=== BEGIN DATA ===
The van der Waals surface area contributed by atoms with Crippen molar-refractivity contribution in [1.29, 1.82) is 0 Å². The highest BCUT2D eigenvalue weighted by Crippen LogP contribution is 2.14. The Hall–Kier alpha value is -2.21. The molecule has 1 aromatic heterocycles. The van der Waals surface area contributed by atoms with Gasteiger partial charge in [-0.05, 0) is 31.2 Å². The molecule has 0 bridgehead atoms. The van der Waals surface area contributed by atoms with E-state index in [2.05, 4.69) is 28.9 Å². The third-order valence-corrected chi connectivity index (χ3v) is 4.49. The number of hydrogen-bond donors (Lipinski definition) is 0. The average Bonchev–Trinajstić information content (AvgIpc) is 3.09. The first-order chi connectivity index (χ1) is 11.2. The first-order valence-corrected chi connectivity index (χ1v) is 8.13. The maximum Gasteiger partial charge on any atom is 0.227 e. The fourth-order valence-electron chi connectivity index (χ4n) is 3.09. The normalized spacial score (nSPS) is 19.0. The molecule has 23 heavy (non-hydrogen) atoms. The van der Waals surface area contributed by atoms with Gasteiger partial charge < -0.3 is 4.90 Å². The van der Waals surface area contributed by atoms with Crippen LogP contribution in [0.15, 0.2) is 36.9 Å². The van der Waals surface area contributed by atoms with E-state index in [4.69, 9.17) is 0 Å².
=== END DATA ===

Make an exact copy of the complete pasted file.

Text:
The van der Waals surface area contributed by atoms with Crippen molar-refractivity contribution in [1.29, 1.82) is 0 Å². The highest BCUT2D eigenvalue weighted by Crippen LogP contribution is 2.14. The Hall–Kier alpha value is -2.21. The molecule has 1 aromatic heterocycles. The van der Waals surface area contributed by atoms with Gasteiger partial charge in [-0.05, 0) is 31.2 Å². The molecule has 0 bridgehead atoms. The van der Waals surface area contributed by atoms with E-state index in [2.05, 4.69) is 28.9 Å². The third-order valence-corrected chi connectivity index (χ3v) is 4.49. The number of hydrogen-bond donors (Lipinski definition) is 0. The average Bonchev–Trinajstić information content (AvgIpc) is 3.09. The first-order chi connectivity index (χ1) is 11.2. The first-order valence-corrected chi connectivity index (χ1v) is 8.13. The maximum Gasteiger partial charge on any atom is 0.227 e. The fourth-order valence-electron chi connectivity index (χ4n) is 3.09. The normalized spacial score (nSPS) is 19.0. The molecule has 23 heavy (non-hydrogen) atoms. The van der Waals surface area contributed by atoms with Gasteiger partial charge < -0.3 is 4.90 Å². The van der Waals surface area contributed by atoms with Crippen LogP contribution in [0.15, 0.2) is 36.9 Å². The van der Waals surface area contributed by atoms with E-state index in [4.69, 9.17) is 0 Å².